Canada and GPEI sign C$ 20 million contribution for IPV introductions in non-Gavi-eligible countries
31 March 2015, Ottawa, Canada – Following the announcement made by Prime Minister Stephen Harper of Canada on 25 February 2015, Canada and GPEI signed today the agreement for a major contribution of C$ 20 million for the introduction of inactivated polio vaccine (IPV). The initial announcement was made at a high level meeting on maternal, newborn and child health (MNCH) between Canadian Prime Minister Stephen Harper and Bill Gates, co-chair of the Bill and Melinda Gates Foundation (BMGF).
The funds will be provided to WHO and UNICEF to help introduce IPV in up to 25 non-Gavi-eligible countries. This is part of a globally-coordinated project to introduce IPV in more than 126 countries ahead of the phased removal of oral polio vaccines (OPV), in efforts to secure and maintain a lasting polio-free world, as part of the Endgame Strategic Plan of the Global Polio Eradication Initiative (GPEI). The introduction of IPV will be one of the largest globally-coordinated vaccine introduction projects in history, and it is supported by key partners of GPEI and beyond. In light of their essential complementarity, IPV and OPV rolled out together have the best potential to achieve the last mile towards complete eradication. Recent studies demonstrate that IPV not only complements but also boost the efficiency of OPV. In addition, funds will be used to support surveillance and technical assistance activities in a number of countries.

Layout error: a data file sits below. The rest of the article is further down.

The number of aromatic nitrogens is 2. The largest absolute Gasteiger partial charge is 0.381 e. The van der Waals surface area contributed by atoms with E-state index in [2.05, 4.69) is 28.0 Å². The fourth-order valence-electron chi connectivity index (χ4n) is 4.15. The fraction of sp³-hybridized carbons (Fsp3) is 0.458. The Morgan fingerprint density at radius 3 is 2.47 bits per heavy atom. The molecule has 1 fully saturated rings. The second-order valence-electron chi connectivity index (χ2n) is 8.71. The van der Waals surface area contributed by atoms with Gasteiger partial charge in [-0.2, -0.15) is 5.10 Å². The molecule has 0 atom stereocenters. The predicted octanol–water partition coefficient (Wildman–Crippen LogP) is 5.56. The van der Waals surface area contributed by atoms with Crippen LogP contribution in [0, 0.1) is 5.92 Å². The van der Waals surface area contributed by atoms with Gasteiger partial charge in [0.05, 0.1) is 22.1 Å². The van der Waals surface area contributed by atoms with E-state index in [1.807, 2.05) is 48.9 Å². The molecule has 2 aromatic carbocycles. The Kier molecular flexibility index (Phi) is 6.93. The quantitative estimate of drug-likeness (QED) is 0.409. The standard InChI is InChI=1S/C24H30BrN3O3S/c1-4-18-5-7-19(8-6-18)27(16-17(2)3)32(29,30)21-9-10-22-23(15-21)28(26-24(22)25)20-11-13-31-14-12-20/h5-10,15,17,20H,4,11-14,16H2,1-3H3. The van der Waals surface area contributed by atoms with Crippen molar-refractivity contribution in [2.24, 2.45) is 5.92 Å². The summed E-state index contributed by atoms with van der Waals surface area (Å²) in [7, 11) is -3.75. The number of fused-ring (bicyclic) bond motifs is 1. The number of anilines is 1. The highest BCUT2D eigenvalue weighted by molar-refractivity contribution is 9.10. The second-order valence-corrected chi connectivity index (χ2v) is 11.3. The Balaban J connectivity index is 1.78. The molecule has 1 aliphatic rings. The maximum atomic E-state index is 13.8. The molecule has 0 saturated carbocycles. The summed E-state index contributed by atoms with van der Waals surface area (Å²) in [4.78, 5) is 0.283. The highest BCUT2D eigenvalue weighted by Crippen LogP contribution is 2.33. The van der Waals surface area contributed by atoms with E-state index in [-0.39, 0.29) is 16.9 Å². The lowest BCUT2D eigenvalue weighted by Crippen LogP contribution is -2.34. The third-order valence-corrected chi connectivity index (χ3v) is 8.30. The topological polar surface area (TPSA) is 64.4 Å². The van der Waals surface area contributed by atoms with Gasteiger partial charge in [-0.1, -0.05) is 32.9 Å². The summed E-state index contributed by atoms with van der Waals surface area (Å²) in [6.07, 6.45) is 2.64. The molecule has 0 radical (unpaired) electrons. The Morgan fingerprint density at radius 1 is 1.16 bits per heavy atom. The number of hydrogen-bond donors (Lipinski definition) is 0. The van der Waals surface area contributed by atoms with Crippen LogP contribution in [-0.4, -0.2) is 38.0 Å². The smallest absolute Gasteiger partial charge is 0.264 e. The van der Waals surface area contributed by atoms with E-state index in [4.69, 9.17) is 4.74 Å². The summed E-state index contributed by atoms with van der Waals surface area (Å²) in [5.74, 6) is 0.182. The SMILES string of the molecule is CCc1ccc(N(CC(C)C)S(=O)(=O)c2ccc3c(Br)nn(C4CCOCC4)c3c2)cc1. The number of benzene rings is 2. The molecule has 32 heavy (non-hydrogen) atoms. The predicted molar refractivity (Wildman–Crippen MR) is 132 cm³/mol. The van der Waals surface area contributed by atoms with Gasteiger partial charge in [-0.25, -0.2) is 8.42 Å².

Polio eradication is a concrete contribution towards global maternal and child health development goals. The polio-funded infrastructure helps strengthen routine immunization in key countries, and helps detect, investigate and respond to outbreaks of other vaccine-preventable diseases such as measles, yellow fever and neonatal tetanus. In West Africa, polio staff have been actively engaged in supporting the Ebola outbreak response activities. Countries are starting to plan to ensure that the infrastructure built up over the past 25 years will continue to benefit broader public health goals.
"Canada's top development priority remains eliminating the preventable deaths of mothers, newborns and children in developing countries," Prime Minister Harper said.
“I want to thank the Prime Minister for his leadership on this.” commented Bill Gates.
Canada was the first historical donor to polio eradication in 1987 and has become the third-largest public-sector partner in the effort in the 2013-2018 period. Prime Minister Harper’s leadership has helped ensure that global polio eradication and MNCH issues are at the top of global policy agendas on the occasion of an MNCH Summit in May 2014, and his personal engagement was recognized in 2014 when Rotary International awarded him the prestigious Polio Eradication Champion Award.